Despite recent welcome news to the home health agency (“HHA”) industry in Florida, Illinois, Michigan, and Texas following an end to Centers for Medicare & Medicaid Services’ (CMS’s) long-standing HHA provider enrollment moratoria, CMS subsequently announced that it would place some newly enrolled HHAs in a provisional period of enhanced oversight. The purpose of the enhanced oversight period and the corresponding additional restrictions placed on certain HHAs is to help CMS address and closely monitor fraud, waste, and abuse concerns in the HHA industry, thus signaling CMS’s ongoing industry-wide scrutiny.
Under the Affordable Care Act, CMS may subject providers and suppliers to enhanced oversight, such as prepayment review and payment caps. CMS recently exercised its enhanced oversight authority, announcing that effective February 15, 2019, there would be a provisional period of enhanced oversight “on HHAs certified to participate in Medicare on or after January 1, 2019.” The provisional period of enhanced oversight includes a suppression of all Request for Anticipated Payment (“RAP”) payments. RAPs are upfront payments that HHAs receive before the beginning of a 60-day episode of home health services. During the period of time when an HHA is under enhanced oversight, which can vary from 30 days up to one year, the HHA will not receive RAPs as part of its reimbursement. CMS indicated that it will make individual determinations as to the duration of the enhanced oversight and provide notice of the scope to the impacted HHAs. Nonetheless, newly enrolled HHAs will need to consider the risks associated with launching de novo or expansion operations without the buffer of the advance funding from the RAP payment. Furthermore, even though CMS ultimately pays the appropriate, total payment for their services for each particular home health episode after the submission of the final claim, HHAs that decide to enroll during the period of enhanced oversight may need to closely monitor their cash flow while they are affected by the RAP suppression.
The recent announcement comes on the heels of CMS’s November 2018 final rule that eliminates RAP payments for all newly enrolled HHAs beginning on January 1, 2020, with the implementation of an alternative case-mix adjustment methodology known as the Patient-Driven Groupings Model (“PDGM”). Existing HHAs certified to participate in Medicare prior to January 1, 2019, will continue to receive RAP payments upon implementation of the PDGM on January 1, 2020. When it finalized the PDGM model, CMS indicated that it eliminated RAP payments for newly enrolled HHAs to combat program integrity vulnerabilities related to the potential overlap between RAP and final claim submission. As the implementation of PDGM changes the unit of payment from a 60-day episode of care to a 30-day unit of payment, this eliminates—or at least mitigates—the need for advance payments.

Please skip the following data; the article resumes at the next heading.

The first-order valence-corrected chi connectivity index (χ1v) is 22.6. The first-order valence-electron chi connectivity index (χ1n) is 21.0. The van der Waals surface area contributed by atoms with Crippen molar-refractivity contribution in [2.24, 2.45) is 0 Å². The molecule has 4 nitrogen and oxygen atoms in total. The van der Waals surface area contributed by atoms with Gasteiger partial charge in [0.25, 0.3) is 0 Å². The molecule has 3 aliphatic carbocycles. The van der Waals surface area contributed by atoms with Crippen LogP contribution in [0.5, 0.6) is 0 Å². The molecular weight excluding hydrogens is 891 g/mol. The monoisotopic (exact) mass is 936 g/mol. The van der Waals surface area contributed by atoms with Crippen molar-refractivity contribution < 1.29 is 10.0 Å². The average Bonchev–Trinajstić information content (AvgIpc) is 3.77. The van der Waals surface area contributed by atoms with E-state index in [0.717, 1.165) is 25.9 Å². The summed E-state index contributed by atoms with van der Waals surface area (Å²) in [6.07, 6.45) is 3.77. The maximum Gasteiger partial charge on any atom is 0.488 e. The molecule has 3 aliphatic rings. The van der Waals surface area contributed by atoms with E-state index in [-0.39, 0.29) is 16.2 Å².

It is not clear from the final rule whether the enhanced oversight and RAP elimination applies only to newly enrolled HHA parent locations or whether it also extends to newly enrolled HHA branch locations. In response to a question from a commenter regarding whether HHAs acquired or opened under an HHA chain organization after January 1, 2019, would be “grandfathered” in and allowed to receive RAP payments, CMS explained that it “did not distinguish between solely-owned HHAs and HHAs that are owned by a parent company.” CMS stated the new policy is applicable to the CMS certification number (“CCN”) included on the Medicare claim and the RAP. Therefore, the new RAP rule applies to newly enrolled HHAs “regardless of whether they are solely-owned or owned by a parent or chain company.” Given that CMS assigns branch locations the same CCN number as the parent for billing purposes, this guidance may signal that a branch that enrolls after January 1, 2019, but is linked to a parent CCN certified prior to January 1, 2019, will still receive RAP payments. However, a branch that links to a parent that enrolled in Medicare after January 1, 2019, will not receive RAP payments.
The CMS announcement begins eliminating RAP payments as of early 2019 for newly enrolled HHAs, resulting in an acceleration of the PDGM RAP policy nearly one year sooner than the industry anticipated. We anticipate that CMS will continue to assess the necessity and advisability of RAPs for those “grandfathered” pre-2019 HHAs and that this may be the first step toward eliminating HHA RAPs altogether.